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Ruddybrook Rocks, Ruddy Brook Rocks

This beautiful little gorge on a lower section of the Red Brook in Avon Country is first described by William Crossing in 1905 and was rightly included as one of his Gems in a Granite Setting, where he writes (p128): "Henchertraw is really Hencher Trough, the latter being occasionally applied on the Moor to those miniature canyons formed by the narrowing of a stream, where the banks are unusually high." He continues: "A stranger wandering near it might be attracted by the tops of mountain ash trees that bend over it but he would otherwise not suspect the existence of its hidden beauties. It is only when he stands on the brink and looks down upon the tiny stream that these are revealed to him." Then exercising his usual evocative descriptive powers the author adds: "There he sees the innumerable little waterfalls, ferns and moss-coated rocks, with, perchance, a gleam of sunshine darting through some opening and turning the crystal drops that hang upon the foxglove or the heather sprays into beads of gold."

Some years later in 1921, and staying on the subject of the origins of the suffix 'traw', Hugh R. Watkin remarks: "It is suggested that the names "Troy," "Tree" and "Trew" found separately as place-names and in compound words are of similar origin. Although there are possible exceptions I do not think the majority of instances have anything to do with "tree." For examples, Rattery and Wadstray were, in the thirteenth century, spelt Rattrewe and Wadestrewe (Hist. of To f ties Priory and Medieval Town, p. 627). Long-a-traw, and Henchertraw, occur on Dartmoor, and as it is shown that "la Triwe," "Trywe," "Trewe" and "Truwe" referred to "a narrow short valley, opening or gap"; and that the same word seems to occur in "the Trustede Wey," h.d. True Street, the derivation is more likely of common origin with our word trough..."

This interpretation of 'traw' as meaning a 'trough' is repeated by Hemery in 1983 and then again by Hayward in 1991 who describes the scene in his book Dartmoor 365: "Here the Red Brook tumbles down through a trough or traw that had delighted many a Dartmoor walker. The dancing stream leaps down over tiny cascades and through swirling pools, whisking its happy way round mossy boulders." Beneath the canyon close to the left bank of the Brook is a small ruin that is linked to the legend of Garth the Tinner. Both Crossing and Hayward provide detailed descriptions of the tale and for those interested in such things you are directed towards their work (see references/further reading) for further commentary.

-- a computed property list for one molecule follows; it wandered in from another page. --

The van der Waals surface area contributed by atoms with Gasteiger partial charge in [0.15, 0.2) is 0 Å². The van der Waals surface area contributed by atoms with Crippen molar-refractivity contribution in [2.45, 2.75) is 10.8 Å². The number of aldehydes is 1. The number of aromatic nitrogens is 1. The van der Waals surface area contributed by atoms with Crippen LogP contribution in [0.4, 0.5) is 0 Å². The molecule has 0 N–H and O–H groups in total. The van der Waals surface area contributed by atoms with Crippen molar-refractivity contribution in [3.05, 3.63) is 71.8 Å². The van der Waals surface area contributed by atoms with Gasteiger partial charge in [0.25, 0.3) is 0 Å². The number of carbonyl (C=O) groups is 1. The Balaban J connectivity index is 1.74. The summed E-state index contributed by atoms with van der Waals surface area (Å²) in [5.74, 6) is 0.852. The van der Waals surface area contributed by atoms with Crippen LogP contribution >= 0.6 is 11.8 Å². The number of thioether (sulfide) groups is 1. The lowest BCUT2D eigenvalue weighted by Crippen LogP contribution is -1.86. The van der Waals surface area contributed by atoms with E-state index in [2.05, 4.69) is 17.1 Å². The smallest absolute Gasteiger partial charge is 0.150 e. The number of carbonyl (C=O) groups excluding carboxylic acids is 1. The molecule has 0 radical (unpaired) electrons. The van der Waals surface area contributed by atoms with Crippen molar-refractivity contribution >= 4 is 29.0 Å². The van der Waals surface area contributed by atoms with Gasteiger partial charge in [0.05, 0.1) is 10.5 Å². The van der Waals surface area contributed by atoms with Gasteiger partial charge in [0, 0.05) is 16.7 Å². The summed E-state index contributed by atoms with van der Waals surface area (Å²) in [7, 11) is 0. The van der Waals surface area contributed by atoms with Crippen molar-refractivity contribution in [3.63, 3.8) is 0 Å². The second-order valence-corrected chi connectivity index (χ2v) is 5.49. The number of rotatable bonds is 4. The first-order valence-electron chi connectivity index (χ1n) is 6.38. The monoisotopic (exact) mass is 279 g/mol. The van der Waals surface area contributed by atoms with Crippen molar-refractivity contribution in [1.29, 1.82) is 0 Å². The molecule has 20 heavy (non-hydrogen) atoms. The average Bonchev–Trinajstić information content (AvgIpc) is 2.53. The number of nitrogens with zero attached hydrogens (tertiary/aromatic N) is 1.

Interestingly the name of Ruddybrook Rocks (RR) appears in various newspaper clippings of the 1920s that recount the exploits of the Hunting fraternity in this area. It is used for something that is significant and well-known close to Red (Ruddy) Brook, with one extract from December 1924 reading: "On Friday from Cross Furzes a fox found on Hickadon ran down Brockhill Mire and to the Avon Valley, and, after several turns up and down, left for the Ruddybrook Valley, where he persistently climbed the steepest hills, only to come down again. As there was a thick fog on all the high land it was necessary to keep close touch. After an excursion up the Middle Brook and over old hill this fox went to ground near Ruddybrook rocks, and after being bolted ran over Zeal Farm to Black Tor and Shipley Brake, turning back over Woolholes into Brentmoor House garden..." The most likely interpretation for RR is that the writer (penname Rex) is referring to the rocky scarp of Henchertraw that remains to this day an oasis in what is an otherwise bleak landscape.

The visitor to this charming cleft may also like to observe some lowly boulders and outcrops to the south of the Brook on Hickley Ridge that are perhaps indicative of a once small pile on the slopes here, including a flat logan type rock (SX 67014 62541) in their midst. Views are especially good to the north towards the distinctive and familiar shape of the square topped cairn of Eastern White Barrow set high on the horizon above the upper reaches of Bala Brook.

The map above is not a navigation tool and we recommend that the grid reference shown below is used in conjunction with an Ordnance Survey map and that training in its use with a compass is advised.
Grid Ref:
SX 669 627
South Brent
Tor Classification:
Rock Type:
William Crossing
Reference / Further Reading:
Crossing, W. (1905): Gems in a Granite Setting
Hayward, J. (1991): Dartmoor 365
Hemery, E. (1983): High Dartmoor - Land and People
Watkin, Hugh R. (1921): Devon and Cornwall Notes and Queries, Volume 11, part 1, p.204
Western Morning News and Mercury (1924): Hunting: Dartmoor Hounds, December 15th

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